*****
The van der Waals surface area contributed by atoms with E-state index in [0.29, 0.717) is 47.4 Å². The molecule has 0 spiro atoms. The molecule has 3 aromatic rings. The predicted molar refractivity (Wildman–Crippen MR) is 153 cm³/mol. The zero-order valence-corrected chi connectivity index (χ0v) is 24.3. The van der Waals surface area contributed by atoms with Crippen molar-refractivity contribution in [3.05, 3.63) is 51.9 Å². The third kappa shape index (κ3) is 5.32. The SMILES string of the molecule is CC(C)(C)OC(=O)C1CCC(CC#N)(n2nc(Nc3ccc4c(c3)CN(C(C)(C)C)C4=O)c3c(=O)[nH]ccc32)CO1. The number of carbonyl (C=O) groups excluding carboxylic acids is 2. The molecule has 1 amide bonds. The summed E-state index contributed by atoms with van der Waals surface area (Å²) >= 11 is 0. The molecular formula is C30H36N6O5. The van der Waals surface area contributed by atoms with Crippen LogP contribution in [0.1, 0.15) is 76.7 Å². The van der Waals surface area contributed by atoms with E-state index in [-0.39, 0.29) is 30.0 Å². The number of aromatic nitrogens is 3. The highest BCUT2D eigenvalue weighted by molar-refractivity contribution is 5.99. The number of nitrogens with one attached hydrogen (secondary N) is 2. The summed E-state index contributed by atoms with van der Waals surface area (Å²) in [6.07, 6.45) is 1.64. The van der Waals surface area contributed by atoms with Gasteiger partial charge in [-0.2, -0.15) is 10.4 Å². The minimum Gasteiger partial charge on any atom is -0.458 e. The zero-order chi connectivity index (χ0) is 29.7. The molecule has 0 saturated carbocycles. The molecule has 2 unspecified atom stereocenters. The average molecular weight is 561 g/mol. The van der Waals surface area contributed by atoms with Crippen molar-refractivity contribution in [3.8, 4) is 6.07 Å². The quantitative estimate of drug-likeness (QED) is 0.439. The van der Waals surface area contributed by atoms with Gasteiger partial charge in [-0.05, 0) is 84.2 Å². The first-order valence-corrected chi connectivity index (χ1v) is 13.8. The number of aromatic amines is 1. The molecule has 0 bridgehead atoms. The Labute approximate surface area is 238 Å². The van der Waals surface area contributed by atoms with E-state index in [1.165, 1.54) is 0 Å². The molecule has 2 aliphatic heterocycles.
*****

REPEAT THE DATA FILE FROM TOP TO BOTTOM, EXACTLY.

The van der Waals surface area contributed by atoms with E-state index in [0.29, 0.717) is 47.4 Å². The molecule has 0 spiro atoms. The molecule has 3 aromatic rings. The predicted molar refractivity (Wildman–Crippen MR) is 153 cm³/mol. The zero-order valence-corrected chi connectivity index (χ0v) is 24.3. The van der Waals surface area contributed by atoms with Crippen molar-refractivity contribution in [3.05, 3.63) is 51.9 Å². The third kappa shape index (κ3) is 5.32. The SMILES string of the molecule is CC(C)(C)OC(=O)C1CCC(CC#N)(n2nc(Nc3ccc4c(c3)CN(C(C)(C)C)C4=O)c3c(=O)[nH]ccc32)CO1. The number of carbonyl (C=O) groups excluding carboxylic acids is 2. The molecule has 1 amide bonds. The summed E-state index contributed by atoms with van der Waals surface area (Å²) >= 11 is 0. The molecular formula is C30H36N6O5. The van der Waals surface area contributed by atoms with Crippen LogP contribution in [0.1, 0.15) is 76.7 Å². The van der Waals surface area contributed by atoms with E-state index in [-0.39, 0.29) is 30.0 Å². The number of aromatic nitrogens is 3. The highest BCUT2D eigenvalue weighted by molar-refractivity contribution is 5.99. The number of nitrogens with one attached hydrogen (secondary N) is 2. The summed E-state index contributed by atoms with van der Waals surface area (Å²) in [6.07, 6.45) is 1.64. The van der Waals surface area contributed by atoms with Gasteiger partial charge in [-0.2, -0.15) is 10.4 Å². The minimum Gasteiger partial charge on any atom is -0.458 e. The zero-order chi connectivity index (χ0) is 29.7. The molecule has 0 saturated carbocycles. The molecule has 2 unspecified atom stereocenters. The average molecular weight is 561 g/mol. The van der Waals surface area contributed by atoms with Crippen molar-refractivity contribution in [3.8, 4) is 6.07 Å². The quantitative estimate of drug-likeness (QED) is 0.439. The van der Waals surface area contributed by atoms with Gasteiger partial charge in [-0.05, 0) is 84.2 Å². The first-order valence-corrected chi connectivity index (χ1v) is 13.8. The number of aromatic amines is 1. The molecule has 0 bridgehead atoms. The Labute approximate surface area is 238 Å². The van der Waals surface area contributed by atoms with E-state index in [1.165, 1.54) is 0 Å². The molecule has 2 aliphatic heterocycles.